December Greenhouse Tour

It’s been quite a while since I gave a tour of the greenhouse. I like to show what’s going (and growing) on in there occasionally, partly for my own benefit to visually document things. I just got around to replanting the greenhouse beds in the last couple of weeks, and I can look at another tour from this time last year and see that things were a little further along then. This year I planted more fall salad greens in the cold frame beds, and less in the greenhouse. So we still have gotten plenty of greens for salads, but they have been coming from the cold frames and not the greenhouse. You can see the potting bench on the right in the below photo.

greenhouse in December

greenhouse in December

A peek inside the left side of the greenhouse shows my new red cedar potting table. Right now the top surface is mostly covered with overwintering herbs like chives, rosemary and mint. The bottom shelf is used to hold containers and potting mixes. Under the table I have still more containers and flats which aren’t being used at the moment.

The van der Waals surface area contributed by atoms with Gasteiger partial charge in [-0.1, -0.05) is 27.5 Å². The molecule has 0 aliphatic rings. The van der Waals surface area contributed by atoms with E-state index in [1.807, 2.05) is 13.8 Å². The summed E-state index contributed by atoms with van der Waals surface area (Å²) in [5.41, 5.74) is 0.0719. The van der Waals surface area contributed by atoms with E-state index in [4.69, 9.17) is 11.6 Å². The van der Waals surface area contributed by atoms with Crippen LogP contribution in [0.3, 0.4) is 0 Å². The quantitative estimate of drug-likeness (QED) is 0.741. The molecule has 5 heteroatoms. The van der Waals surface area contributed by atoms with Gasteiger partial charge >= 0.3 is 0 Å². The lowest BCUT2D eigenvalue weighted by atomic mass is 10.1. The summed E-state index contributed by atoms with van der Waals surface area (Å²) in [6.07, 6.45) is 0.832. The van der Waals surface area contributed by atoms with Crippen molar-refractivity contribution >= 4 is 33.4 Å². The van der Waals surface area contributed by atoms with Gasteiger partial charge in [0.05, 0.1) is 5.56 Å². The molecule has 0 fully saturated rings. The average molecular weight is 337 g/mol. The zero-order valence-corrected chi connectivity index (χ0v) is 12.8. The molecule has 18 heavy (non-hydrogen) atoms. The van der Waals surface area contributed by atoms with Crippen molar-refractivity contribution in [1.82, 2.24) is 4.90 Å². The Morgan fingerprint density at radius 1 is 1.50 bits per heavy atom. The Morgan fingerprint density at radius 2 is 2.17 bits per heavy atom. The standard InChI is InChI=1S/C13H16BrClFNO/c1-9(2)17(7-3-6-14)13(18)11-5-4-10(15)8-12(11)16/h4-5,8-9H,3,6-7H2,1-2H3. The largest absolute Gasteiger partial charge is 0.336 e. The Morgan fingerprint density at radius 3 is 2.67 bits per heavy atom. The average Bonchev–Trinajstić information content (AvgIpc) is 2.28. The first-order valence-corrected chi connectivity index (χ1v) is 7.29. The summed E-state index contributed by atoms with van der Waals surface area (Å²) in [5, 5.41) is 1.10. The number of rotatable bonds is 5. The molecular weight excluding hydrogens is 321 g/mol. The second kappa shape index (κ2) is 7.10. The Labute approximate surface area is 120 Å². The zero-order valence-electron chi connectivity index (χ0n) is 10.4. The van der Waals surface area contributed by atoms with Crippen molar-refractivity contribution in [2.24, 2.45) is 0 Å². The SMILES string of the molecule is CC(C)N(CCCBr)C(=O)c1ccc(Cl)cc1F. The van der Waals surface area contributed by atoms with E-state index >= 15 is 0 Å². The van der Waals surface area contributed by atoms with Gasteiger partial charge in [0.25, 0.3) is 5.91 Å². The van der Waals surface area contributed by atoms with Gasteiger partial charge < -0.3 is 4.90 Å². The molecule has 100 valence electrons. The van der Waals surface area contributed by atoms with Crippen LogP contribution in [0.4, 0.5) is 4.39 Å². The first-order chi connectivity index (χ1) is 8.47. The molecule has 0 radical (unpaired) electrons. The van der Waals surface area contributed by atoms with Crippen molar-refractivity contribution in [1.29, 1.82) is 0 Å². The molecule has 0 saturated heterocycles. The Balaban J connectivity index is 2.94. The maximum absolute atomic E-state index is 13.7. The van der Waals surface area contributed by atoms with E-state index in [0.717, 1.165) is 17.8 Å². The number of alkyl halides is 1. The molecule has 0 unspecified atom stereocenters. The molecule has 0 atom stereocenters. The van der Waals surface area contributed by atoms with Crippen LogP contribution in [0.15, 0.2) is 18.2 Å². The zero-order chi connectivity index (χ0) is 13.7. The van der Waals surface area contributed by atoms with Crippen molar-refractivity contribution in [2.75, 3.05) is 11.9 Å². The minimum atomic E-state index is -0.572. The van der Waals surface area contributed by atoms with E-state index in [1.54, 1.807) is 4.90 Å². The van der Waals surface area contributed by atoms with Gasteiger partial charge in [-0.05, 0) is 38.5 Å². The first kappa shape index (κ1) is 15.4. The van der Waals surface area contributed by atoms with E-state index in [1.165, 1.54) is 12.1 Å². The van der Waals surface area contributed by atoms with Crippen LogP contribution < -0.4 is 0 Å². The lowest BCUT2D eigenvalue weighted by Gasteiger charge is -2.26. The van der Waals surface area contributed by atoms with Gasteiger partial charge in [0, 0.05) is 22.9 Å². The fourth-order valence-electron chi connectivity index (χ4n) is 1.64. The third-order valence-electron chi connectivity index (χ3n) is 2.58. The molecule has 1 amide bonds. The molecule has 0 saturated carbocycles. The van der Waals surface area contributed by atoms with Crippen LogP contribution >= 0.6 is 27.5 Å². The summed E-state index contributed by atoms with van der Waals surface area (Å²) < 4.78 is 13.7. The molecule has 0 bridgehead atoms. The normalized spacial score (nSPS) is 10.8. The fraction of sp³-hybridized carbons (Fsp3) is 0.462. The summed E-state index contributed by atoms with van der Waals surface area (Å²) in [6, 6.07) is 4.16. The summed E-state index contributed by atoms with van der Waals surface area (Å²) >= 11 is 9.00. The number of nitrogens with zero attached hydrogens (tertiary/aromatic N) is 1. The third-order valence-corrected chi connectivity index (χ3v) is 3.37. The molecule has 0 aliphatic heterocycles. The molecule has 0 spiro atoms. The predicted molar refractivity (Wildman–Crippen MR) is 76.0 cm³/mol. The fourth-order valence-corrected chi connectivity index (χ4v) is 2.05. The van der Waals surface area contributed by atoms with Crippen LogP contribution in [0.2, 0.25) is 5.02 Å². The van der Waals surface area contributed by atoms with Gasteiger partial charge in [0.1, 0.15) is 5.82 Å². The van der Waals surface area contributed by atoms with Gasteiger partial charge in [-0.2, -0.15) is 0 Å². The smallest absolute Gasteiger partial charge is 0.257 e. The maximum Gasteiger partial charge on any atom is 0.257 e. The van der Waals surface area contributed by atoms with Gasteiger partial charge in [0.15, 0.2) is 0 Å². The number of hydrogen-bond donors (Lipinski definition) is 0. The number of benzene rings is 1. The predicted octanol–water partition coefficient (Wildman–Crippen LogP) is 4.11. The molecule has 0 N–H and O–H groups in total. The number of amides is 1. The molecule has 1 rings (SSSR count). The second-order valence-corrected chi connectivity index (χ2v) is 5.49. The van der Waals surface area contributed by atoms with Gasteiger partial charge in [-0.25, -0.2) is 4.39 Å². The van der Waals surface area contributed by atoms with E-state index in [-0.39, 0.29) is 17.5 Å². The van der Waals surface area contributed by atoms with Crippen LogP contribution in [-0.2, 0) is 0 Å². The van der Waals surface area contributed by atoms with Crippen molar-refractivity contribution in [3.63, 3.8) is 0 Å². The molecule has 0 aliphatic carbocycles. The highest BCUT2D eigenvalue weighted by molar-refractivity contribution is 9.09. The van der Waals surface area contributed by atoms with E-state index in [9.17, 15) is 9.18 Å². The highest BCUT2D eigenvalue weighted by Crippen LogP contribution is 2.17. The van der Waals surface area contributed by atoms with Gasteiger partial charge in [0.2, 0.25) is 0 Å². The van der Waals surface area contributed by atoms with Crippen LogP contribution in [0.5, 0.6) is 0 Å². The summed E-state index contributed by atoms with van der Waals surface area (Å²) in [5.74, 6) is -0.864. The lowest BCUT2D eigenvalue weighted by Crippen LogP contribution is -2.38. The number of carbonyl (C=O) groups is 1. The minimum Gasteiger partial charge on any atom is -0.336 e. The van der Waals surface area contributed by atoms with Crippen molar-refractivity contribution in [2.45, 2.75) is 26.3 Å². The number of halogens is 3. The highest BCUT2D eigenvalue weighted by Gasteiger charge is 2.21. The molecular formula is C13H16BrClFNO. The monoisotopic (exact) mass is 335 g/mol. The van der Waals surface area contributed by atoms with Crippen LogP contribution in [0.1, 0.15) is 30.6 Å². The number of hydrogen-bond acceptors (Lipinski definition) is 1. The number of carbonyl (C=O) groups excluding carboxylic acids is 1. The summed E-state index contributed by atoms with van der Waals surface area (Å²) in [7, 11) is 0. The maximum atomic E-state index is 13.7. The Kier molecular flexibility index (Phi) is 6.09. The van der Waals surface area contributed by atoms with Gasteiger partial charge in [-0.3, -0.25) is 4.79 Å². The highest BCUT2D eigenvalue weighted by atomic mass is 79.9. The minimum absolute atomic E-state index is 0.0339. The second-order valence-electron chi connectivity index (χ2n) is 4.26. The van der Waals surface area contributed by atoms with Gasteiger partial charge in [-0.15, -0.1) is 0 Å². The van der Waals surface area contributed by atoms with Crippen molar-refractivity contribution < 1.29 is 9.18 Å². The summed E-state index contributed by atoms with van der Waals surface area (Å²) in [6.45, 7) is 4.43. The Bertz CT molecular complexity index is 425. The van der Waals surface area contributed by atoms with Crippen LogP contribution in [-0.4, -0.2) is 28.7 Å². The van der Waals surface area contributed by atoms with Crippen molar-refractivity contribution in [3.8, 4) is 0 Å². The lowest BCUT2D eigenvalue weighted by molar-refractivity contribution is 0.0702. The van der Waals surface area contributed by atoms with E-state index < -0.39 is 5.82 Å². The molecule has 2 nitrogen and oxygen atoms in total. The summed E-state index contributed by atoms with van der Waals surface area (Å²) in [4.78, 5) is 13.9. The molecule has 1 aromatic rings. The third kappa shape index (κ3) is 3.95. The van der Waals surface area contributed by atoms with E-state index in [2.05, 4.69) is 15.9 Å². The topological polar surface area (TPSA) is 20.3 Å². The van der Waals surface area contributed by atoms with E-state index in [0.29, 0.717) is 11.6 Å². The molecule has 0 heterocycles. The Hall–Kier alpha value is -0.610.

a look inside the greenhouse door

a look inside the greenhouse door

I divided some of the mints back in late summer, and potted them up to have this winter. They won’t make much new growth now, but I can harvest the leaves for tea while they last. And then the plants will take off quickly next year and give us mint before the outside plants start growing.

Mint Julep mint

Mint Julep mint

I keep potted chives growing in the greenhouse year-round. I re-pot them at least annually, and occasionally cut them back to force new growth. I often reach for fresh chives to use in the kitchen. Tonight some are going in a homemade ranch-style dressing.

potted chives

potted chives

Also on the table top is a mini salad box I planted yesterday in arugula. It’s one hardy green that I try and have available year round, and also a favorite in the kitchen. This is my own Cold Hardy arugula strain that I got by saving seed from a bed planted with Even’ Star and Ice-Bred arugula. Those are supposed to be extra-hardy strains, though I have to say most arugula I plant seem to make it through the winter here just fine.

Cold Hardy arugula

Cold Hardy arugula

I planted another mini salad box with a mix of Asian greens including pak choi, tatsoi, komatsuna, mizuna and mizspoona. That should give us some baby (or micro) greens for salads and soups in a few weeks. I gave both salad boxes a good drink of fish emulsion water to give them some soluble nitrogen and get them off and growing.